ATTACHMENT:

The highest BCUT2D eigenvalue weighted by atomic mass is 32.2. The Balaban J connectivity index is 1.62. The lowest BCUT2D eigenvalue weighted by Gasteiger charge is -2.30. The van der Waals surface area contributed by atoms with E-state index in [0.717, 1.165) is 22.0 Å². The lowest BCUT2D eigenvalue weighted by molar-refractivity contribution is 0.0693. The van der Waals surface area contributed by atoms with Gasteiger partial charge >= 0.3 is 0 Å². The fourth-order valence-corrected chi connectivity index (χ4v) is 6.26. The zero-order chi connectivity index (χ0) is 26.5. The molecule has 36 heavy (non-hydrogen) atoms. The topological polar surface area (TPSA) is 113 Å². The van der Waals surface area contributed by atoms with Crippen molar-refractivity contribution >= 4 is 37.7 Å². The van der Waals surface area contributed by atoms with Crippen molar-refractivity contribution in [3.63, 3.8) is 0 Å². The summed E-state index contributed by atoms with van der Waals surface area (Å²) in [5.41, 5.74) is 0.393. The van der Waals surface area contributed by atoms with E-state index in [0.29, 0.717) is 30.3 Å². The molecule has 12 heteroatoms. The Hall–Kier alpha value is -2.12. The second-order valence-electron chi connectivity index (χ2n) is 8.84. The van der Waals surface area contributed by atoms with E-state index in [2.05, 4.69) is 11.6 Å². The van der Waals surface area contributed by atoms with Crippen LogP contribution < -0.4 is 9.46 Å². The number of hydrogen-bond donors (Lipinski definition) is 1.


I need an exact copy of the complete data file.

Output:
The highest BCUT2D eigenvalue weighted by atomic mass is 32.2. The Balaban J connectivity index is 1.62. The lowest BCUT2D eigenvalue weighted by Gasteiger charge is -2.30. The van der Waals surface area contributed by atoms with E-state index in [0.717, 1.165) is 22.0 Å². The lowest BCUT2D eigenvalue weighted by molar-refractivity contribution is 0.0693. The van der Waals surface area contributed by atoms with Gasteiger partial charge >= 0.3 is 0 Å². The fourth-order valence-corrected chi connectivity index (χ4v) is 6.26. The zero-order chi connectivity index (χ0) is 26.5. The molecule has 36 heavy (non-hydrogen) atoms. The topological polar surface area (TPSA) is 113 Å². The van der Waals surface area contributed by atoms with Crippen molar-refractivity contribution >= 4 is 37.7 Å². The van der Waals surface area contributed by atoms with Crippen molar-refractivity contribution in [3.63, 3.8) is 0 Å². The summed E-state index contributed by atoms with van der Waals surface area (Å²) in [5.41, 5.74) is 0.393. The van der Waals surface area contributed by atoms with E-state index in [0.29, 0.717) is 30.3 Å². The molecule has 12 heteroatoms. The Hall–Kier alpha value is -2.12. The second-order valence-electron chi connectivity index (χ2n) is 8.84. The van der Waals surface area contributed by atoms with E-state index in [2.05, 4.69) is 11.6 Å². The van der Waals surface area contributed by atoms with Crippen LogP contribution < -0.4 is 9.46 Å². The number of hydrogen-bond donors (Lipinski definition) is 1.